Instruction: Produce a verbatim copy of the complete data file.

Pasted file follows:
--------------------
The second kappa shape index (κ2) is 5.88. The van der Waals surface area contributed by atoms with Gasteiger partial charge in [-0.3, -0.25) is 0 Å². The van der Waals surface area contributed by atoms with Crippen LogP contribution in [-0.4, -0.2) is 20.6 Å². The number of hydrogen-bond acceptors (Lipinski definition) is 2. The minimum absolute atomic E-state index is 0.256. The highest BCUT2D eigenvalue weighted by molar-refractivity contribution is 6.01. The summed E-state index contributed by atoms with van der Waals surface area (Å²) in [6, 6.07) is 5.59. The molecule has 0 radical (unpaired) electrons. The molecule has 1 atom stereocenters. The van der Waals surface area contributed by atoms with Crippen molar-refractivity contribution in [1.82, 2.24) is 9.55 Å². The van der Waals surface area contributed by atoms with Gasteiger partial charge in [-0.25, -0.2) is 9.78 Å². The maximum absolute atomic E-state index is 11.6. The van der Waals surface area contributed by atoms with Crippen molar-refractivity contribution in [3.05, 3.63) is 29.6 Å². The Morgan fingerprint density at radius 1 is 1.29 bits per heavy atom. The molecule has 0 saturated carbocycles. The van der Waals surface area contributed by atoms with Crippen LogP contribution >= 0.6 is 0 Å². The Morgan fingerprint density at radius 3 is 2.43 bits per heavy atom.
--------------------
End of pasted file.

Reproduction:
The second kappa shape index (κ2) is 5.88. The van der Waals surface area contributed by atoms with Gasteiger partial charge in [-0.3, -0.25) is 0 Å². The van der Waals surface area contributed by atoms with Crippen LogP contribution in [-0.4, -0.2) is 20.6 Å². The number of hydrogen-bond acceptors (Lipinski definition) is 2. The minimum absolute atomic E-state index is 0.256. The highest BCUT2D eigenvalue weighted by molar-refractivity contribution is 6.01. The summed E-state index contributed by atoms with van der Waals surface area (Å²) in [6, 6.07) is 5.59. The molecule has 0 radical (unpaired) electrons. The molecule has 1 atom stereocenters. The van der Waals surface area contributed by atoms with Crippen molar-refractivity contribution in [1.82, 2.24) is 9.55 Å². The van der Waals surface area contributed by atoms with Gasteiger partial charge in [-0.25, -0.2) is 9.78 Å². The maximum absolute atomic E-state index is 11.6. The van der Waals surface area contributed by atoms with Crippen molar-refractivity contribution in [3.05, 3.63) is 29.6 Å². The Morgan fingerprint density at radius 1 is 1.29 bits per heavy atom. The molecule has 0 saturated carbocycles. The van der Waals surface area contributed by atoms with Crippen LogP contribution >= 0.6 is 0 Å². The Morgan fingerprint density at radius 3 is 2.43 bits per heavy atom.